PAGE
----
News, Jazz, NPR
Play Live Radio
Next Up:
0:00
0:00
Available On Air Stations
Health News Florida
Healthy State tells the stories you need to know to stay well, with a special focus on Florida.We'll bring you the latest fitness trends, new research on preventing and treating disease, and information about how health policy impacts your pocketbook.We report on health using all the tools at our disposal -- video, audio, photos and text -- to bring these stories to life.Healthy State is a project of WUSF Public Media in Tampa and is heard on public radio stations throughout Florida. It also is available online at wusfnews.org.

New Happiness Gene Found in Women

Screen shot 2012-08-28 at 2.43.46 PM.png

 

Sorry guys. This one's for the ladies. A new study has found a gene that appears to make women happy. The findings appear online in the journal Progress in Neuro-Psychopharmacology & Biological Psychiatry.

According to USF Health, scientists at the University of South Florida, the National Institutes of Health, Columbia University and the New York State Psychiatric Institute reported that the low activity form of the gene monoamine oxidase A (MAOA) is associated with higher self-reported happiness in women. 

However, the findings were not the same for men.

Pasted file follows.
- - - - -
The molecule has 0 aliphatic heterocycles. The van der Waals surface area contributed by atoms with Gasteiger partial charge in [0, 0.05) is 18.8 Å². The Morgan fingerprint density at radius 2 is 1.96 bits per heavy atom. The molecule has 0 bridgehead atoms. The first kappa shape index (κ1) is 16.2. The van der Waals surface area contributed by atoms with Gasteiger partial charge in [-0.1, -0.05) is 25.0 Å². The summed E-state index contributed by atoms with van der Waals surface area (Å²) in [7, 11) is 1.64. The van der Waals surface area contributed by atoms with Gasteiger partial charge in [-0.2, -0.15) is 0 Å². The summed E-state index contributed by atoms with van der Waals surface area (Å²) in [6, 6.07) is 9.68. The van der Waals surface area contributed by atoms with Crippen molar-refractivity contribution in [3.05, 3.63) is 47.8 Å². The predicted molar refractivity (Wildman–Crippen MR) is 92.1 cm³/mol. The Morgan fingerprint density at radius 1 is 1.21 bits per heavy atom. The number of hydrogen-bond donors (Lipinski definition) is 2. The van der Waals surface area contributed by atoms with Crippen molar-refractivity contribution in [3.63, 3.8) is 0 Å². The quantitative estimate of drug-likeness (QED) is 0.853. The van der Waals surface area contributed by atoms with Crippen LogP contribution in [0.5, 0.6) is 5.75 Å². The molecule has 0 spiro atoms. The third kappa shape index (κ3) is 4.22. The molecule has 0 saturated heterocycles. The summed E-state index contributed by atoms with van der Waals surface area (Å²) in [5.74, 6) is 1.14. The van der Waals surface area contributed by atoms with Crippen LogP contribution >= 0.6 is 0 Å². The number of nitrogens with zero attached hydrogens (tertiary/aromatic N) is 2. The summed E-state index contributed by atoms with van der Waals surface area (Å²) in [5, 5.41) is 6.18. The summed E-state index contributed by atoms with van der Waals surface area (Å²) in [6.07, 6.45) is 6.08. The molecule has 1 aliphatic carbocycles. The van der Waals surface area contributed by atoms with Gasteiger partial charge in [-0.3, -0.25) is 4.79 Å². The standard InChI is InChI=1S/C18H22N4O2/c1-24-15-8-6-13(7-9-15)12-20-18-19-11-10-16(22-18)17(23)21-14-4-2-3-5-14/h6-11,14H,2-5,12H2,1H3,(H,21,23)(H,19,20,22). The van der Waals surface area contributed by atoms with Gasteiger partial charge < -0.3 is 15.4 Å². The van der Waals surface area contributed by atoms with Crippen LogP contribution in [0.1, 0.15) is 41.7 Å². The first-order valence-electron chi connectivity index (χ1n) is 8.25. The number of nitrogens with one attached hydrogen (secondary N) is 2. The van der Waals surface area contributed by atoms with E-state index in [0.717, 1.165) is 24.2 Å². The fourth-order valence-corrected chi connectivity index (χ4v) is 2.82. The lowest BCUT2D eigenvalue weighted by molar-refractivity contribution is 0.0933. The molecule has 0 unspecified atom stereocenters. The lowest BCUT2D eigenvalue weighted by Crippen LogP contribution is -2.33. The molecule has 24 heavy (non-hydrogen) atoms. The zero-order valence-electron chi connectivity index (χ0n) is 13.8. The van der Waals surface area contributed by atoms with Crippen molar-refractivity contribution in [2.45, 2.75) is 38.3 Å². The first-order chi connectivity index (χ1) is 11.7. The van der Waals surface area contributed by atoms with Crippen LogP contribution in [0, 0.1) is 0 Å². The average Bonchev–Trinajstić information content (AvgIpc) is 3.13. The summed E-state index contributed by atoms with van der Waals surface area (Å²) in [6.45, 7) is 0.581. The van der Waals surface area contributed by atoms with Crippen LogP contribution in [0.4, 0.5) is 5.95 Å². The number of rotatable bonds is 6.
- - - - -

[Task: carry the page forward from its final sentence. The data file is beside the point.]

“This is the first happiness gene for women,” said lead author Henian Chen, MD, PhD, associate professor in the Department of Epidemiology and Biostatistics, USF College of Public Health.

“It’s even called the warrior gene by some scientists, but, at least for women, our study points to a brighter side of this gene,”
Chen says.

“While they experience higher rates of mood and anxiety disorders, women tend to report greater overall life happiness than do men.”

However, the reason for this remains unclear.

“This new finding may help us to explain the gender difference and provide more insight into the link between specific genes and human happiness.”


The MAOA gene regulates the activity of an enzyme that breaks down serontin, dopamine and other neurotransmitters in the brain -- the same “feel-good” chemicals targeted by many antidepressants. 

The low-expression version of the MAOA gene promotes higher levels of the enzyme monoamine oxidase, which allows larger amounts of these neurotransmitters to stay in the brain and boost mood.